Total: GAAP Basis $ 2,109,278 2.01 % $ 1,124,190 3.07 % $ 3,233,468 2.38 %



(1)As of December 31, 2019, our weighted average days to maturity is 94 days and
our weighted average original days to maturity is 164 days on a GAAP Basis. As
of December 31, 2019, our weighted average days to maturity is 92 days and our
weighted average original days to maturity is 196 days on a Non-GAAP Basis.


Repurchase agreements




The following table presents, as of March 31, 2020, a summary of the repurchase
agreements on our real estate securities ($ in thousands). It also reconciles
these items to GAAP:

Weighted Average Weighted Average Weighted Average
Balance Rate Funding Cost Haircut

Total: Non-GAAP Basis $ 394,878 2.56 % 2.56 % 2.1 %
Investments in Debt and Equity of
Affiliates $ 82,556 3.64 % 3.64 % 12.4 %
Total: GAAP Basis $ 312,322 2.27 % 2.27 % (0.6) %




The following table presents, as of December 31, 2019, a summary of the
repurchase agreements by maturity on our real estate securities ($ in
thousands). It also reconciles these items to GAAP:




Weighted Weighted Weighted


Weighted



Repurchase Agreements Maturing Average Average Average Days Average
Within: Balance Rate Funding Cost to Maturity Haircut

30 days or less $ 1,598,510 2.37 % 2.37 % 14 9.8 %
31-60 days 1,366,178 2.13 % 2.13 % 46 7.0 %
61-90 days 71,753 2.99 % 2.99 % 67 23.5 %
91-180 days 20,384 3.79 % 3.79 % 176 21.1 %
Greater than 180 days 2,973 3.79 % 3.79 % 283 23.7 %
Total: Non-GAAP Basis $ 3,059,798 2.29 % 2.29 % 31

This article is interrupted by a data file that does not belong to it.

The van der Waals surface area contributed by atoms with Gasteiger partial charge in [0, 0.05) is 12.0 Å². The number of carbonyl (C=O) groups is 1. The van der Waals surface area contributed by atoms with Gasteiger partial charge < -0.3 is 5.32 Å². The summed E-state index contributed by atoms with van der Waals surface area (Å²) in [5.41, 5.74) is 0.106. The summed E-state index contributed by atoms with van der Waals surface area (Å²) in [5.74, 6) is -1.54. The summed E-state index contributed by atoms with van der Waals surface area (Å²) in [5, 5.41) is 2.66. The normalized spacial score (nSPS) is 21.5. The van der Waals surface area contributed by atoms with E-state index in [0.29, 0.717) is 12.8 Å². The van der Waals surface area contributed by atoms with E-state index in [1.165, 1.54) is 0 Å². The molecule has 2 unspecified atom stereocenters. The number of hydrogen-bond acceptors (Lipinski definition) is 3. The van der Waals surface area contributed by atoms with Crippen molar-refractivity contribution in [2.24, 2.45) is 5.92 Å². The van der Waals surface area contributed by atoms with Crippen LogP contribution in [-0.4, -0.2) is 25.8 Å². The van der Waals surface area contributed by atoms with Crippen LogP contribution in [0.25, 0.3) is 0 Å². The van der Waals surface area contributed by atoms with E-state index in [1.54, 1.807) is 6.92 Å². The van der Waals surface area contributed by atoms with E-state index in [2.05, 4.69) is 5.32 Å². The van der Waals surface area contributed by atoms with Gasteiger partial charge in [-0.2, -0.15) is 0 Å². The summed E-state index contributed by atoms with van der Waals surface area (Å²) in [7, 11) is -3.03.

9.0 %



Investments in Debt and Equity of



Affiliates $ 72,443 3.76 % 3.76 % 67 29.8 %
Total: GAAP Basis $ 2,987,355 2.25 % 2.25 % 30 8.5 %



The decrease in the balance of our repurchase agreements from December 31, 2019
to March 31, 2020 is due primarily to selling collateral in order to meet margin
calls.


The following table presents, as of March 31, 2020, a summary of our repurchase
agreements on our Re/Non-performing loans ($ in thousands).



Weighted Average Weighted Average Weighted Average
Balance Rate Funding Cost Haircut

Total: GAAP Basis $ 129,194 2.63 % 2.99 % 7.0 %


88



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The following table presents, as of December 31, 2019, a summary of repurchase
agreements on our Re/Non-performing loans ($ in thousands).




Weighted Weighted Weighted Weighted
Repurchase Agreements Maturing Average Average Average Days Average
Within: Balance Rate Funding Cost to Maturity Haircut
31-60 days $ 24,584 3.14 % 3.14 % 56 33.7 %
Greater than 180 days 107,010 3.61 % 3.80 % 727 19.3 %
Total: GAAP Basis $ 131,594 3.53 % 3.68 % 602 22.0 %




The following table presents, as of March 31, 2020, a summary of repurchase